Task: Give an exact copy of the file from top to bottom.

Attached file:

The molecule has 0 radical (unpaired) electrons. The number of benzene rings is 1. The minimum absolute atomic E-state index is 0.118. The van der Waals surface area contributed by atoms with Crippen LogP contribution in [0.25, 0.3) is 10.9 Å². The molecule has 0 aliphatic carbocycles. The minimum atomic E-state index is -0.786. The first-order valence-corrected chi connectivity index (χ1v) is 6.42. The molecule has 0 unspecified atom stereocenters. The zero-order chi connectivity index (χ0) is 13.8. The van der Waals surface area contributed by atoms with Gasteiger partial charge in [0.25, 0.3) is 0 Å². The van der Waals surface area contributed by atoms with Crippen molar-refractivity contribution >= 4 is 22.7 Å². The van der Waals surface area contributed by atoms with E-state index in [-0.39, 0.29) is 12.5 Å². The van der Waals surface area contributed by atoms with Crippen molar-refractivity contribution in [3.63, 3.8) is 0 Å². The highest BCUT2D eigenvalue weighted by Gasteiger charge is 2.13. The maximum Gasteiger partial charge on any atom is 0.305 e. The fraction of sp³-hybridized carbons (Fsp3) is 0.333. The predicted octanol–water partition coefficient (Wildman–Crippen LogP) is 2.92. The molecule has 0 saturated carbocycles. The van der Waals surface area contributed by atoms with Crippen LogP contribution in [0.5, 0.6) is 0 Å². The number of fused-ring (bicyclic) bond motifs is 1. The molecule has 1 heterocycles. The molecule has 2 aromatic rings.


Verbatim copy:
The molecule has 0 radical (unpaired) electrons. The number of benzene rings is 1. The minimum absolute atomic E-state index is 0.118. The van der Waals surface area contributed by atoms with Crippen LogP contribution in [0.25, 0.3) is 10.9 Å². The molecule has 0 aliphatic carbocycles. The minimum atomic E-state index is -0.786. The first-order valence-corrected chi connectivity index (χ1v) is 6.42. The molecule has 0 unspecified atom stereocenters. The zero-order chi connectivity index (χ0) is 13.8. The van der Waals surface area contributed by atoms with Gasteiger partial charge in [0.25, 0.3) is 0 Å². The van der Waals surface area contributed by atoms with Crippen molar-refractivity contribution >= 4 is 22.7 Å². The van der Waals surface area contributed by atoms with E-state index in [-0.39, 0.29) is 12.5 Å². The van der Waals surface area contributed by atoms with Crippen molar-refractivity contribution in [3.63, 3.8) is 0 Å². The highest BCUT2D eigenvalue weighted by Gasteiger charge is 2.13. The maximum Gasteiger partial charge on any atom is 0.305 e. The fraction of sp³-hybridized carbons (Fsp3) is 0.333. The predicted octanol–water partition coefficient (Wildman–Crippen LogP) is 2.92. The molecule has 0 saturated carbocycles. The van der Waals surface area contributed by atoms with Crippen LogP contribution in [0.5, 0.6) is 0 Å². The number of fused-ring (bicyclic) bond motifs is 1. The molecule has 1 heterocycles. The molecule has 2 aromatic rings.